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Strikes and non-strike action: evidence on relative incidence

By S. Milner

Abstract

Data on the relative ''popularity'' of strikes, overtime bans and go slows in the 1980s, kindly made available by the CBI, is compared to information from other surveys. The principal conclusion of the paper is that the relative incidence of overtime bans and strikes has reversed in the 1980s compared to the 1970s - overtime bans have been consistently more prevalent than strikes in the 1980s. The increased use of cut-price industrial action may be one factor not previously identified in the declining incidence of strikes over the last decade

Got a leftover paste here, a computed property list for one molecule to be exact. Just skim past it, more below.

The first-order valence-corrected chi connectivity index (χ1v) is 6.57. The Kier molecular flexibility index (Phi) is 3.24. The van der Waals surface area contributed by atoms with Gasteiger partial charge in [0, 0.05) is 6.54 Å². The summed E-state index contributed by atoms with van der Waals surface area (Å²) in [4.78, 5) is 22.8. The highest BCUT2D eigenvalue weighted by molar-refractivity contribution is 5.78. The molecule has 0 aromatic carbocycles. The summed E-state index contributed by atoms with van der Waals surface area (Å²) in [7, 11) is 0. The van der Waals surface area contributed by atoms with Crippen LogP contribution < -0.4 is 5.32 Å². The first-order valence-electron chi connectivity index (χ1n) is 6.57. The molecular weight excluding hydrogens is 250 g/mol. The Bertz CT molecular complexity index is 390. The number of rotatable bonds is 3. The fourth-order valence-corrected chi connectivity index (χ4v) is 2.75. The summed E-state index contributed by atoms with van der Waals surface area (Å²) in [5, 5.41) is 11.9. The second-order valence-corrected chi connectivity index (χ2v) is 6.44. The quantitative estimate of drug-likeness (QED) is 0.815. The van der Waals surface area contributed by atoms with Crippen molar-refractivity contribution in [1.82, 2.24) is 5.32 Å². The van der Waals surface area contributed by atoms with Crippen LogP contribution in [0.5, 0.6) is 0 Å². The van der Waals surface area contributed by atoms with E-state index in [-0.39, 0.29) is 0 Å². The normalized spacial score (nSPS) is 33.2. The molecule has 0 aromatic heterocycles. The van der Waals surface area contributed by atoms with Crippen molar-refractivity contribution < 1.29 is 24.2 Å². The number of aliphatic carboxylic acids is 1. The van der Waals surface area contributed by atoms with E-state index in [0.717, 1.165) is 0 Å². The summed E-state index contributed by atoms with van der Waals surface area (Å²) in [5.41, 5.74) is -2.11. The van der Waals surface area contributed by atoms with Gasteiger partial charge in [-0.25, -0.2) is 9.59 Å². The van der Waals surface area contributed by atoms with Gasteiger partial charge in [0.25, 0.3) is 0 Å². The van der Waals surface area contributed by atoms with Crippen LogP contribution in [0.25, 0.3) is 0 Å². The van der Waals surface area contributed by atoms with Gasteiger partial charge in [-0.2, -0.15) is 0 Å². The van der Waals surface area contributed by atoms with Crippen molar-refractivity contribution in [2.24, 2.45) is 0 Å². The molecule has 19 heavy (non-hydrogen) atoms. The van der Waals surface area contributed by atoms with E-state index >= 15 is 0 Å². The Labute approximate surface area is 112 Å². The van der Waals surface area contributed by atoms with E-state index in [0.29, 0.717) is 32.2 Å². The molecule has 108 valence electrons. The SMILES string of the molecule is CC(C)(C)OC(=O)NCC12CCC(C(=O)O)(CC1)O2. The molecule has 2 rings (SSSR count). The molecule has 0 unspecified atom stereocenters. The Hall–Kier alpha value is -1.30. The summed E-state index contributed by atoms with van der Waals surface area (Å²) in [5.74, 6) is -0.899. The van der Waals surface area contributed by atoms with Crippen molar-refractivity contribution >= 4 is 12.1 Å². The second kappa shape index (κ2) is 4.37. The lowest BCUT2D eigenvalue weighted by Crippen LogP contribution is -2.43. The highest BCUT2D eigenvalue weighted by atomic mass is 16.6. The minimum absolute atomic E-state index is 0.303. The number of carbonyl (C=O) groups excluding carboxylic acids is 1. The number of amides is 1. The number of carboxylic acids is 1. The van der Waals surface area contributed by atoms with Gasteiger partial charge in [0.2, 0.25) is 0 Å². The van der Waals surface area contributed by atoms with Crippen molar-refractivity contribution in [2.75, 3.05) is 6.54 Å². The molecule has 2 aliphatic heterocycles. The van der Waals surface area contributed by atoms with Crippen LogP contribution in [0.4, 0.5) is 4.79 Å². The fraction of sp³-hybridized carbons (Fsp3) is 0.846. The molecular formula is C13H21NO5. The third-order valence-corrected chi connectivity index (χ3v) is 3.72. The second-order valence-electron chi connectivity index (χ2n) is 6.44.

Topics: HD Industries. Land use. Labor
Publisher: Centre for Economic Performance, London School of Economics and Political Science
Year: 1993
OAI identifier: oai:eprints.lse.ac.uk:20979
Provided by: LSE Research Online
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